MUMBAI // Indian airlines are fiercely debating proposed policy changes which they fear could result in Arabian Gulf carriers being given an unfair advantage to expand in the country.
The areas of India’s draft civil aviation policy which have raised concerns include plans to liberalise and auction bilateral flying rights and raise the cap on foreign direct investment in Indian carriers, which is currently restricted to 49 per cent.
Gulf airlines, including Emirates, flydubai and Air Arabia, have been very vocal in the past about the fact that they are being held back from expanding in India because of limitations on seats and have called for bilateral rights to be relaxed.
But they have opted not to wade into the fresh debate so far.
“India is an important market for flydubai and we work within the bilateral agreement discussed at a government level,” flydubai simply said in statement, without expanding further.
Ghaith El Ghaith, the chief executive of flydubai, speaking last year at the Arabian Travel Market in Dubai, highlighted that the carrier could “double in size” if India had a “more liberal approach”.
“All Indian carriers are deeply worried about the bilateral rights given to Gulf carriers,” said Satish Modh, who has a background in the aviation sector and is now the director of the VES Institute of Management Studies and Research in Mumbai.
The Federation of Indian Airlines (FIA), a lobbying group which represents a few major Indian carriers, is opposing the proposal in the draft aviation policy to auction bilateral rights, India’s Business Standard newspaper reported last week.
“Every country, including the US and Singapore, zealously guards its bilateral traffic rights,” Ajay Singh, chairman of the budget Indian carrier SpiceJet, told the publication. “With auctioning of these, India will put its airlines at a disadvantage.”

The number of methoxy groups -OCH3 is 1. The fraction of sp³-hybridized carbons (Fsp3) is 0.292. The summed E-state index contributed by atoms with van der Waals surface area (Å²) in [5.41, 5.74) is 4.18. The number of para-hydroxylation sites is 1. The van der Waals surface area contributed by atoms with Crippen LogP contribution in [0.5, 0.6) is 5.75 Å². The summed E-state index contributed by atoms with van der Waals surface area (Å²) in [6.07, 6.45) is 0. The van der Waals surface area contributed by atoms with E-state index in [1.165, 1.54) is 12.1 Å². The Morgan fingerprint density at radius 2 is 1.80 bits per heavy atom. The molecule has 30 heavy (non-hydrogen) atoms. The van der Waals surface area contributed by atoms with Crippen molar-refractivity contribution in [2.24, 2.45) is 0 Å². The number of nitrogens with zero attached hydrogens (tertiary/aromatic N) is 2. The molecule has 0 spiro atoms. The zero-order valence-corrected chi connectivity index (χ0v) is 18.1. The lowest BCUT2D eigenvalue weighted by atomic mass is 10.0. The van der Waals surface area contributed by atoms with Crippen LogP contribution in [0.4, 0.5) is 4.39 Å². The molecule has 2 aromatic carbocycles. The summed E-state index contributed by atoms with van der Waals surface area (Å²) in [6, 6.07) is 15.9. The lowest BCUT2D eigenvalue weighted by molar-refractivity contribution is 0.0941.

The FIA is also reportedly raising concerns about plans to scrap the “5/20 rule” in India – a requirement that Indian airlines should have been operating for five years and have a fleet of least 20 planes before they can fly abroad – arguing that the proposed changes would benefit newer carriers.
Tata Sons, which launched two new airlines in India, namely Vistara with Singapore Airlines and AirAsia India in partnership with Malaysia’s AirAsia, on Wednesday hit out and said that the rule needed to be abolished.
“The 5/20 rule has thus far principally benefited only foreign airlines, who have captured 70 per cent of the international traffic with India, taking Indian jobs and revenue with them,” Tata said. “This has also resulted in poor utilisation of bilateral air traffic rights by Indian operators.”
Gulf airlines have also been facing pressure in Europe and the United States as their competitors in those markets have been trying to get governments to restrict their market access.
Adel Ali, the group chief executive of Air Arabia, at a conference in Mumbai last year said that the Sharjah-based low-cost carrier had experienced “stagnation” in India, having exhausted its allocation of seats.
Essa Sulaiman Ahmad, the vice president, India and Nepal, for Emirates, at the same conference said: “The reality of it is that India should open up and it’s not only to Emirates, it’s to everyone,”
Emirates has an economic impact of $848.6 million on India’s economy and if it was allocated more seats, the carrier would generate further jobs, tourists and foreign exchange earnings for the country, according to a report published in November by India’s National Council of Applied Economic Research, which was commissioned by Emirates.
Etihad Airways, which in 2013 bought a 24 per cent stake in India’s Jet Airways, in a statement said it had “provided, in a spirit of partnership and long-term commitment to the development of both India’s aviation sector and its economy, constructive suggestions and recommendations on relevant aspects” of India’s draft civil aviation policy.
“Etihad Airways looks forward to the finalisation of this vital civil aviation policy by the government of India,” the airline added.
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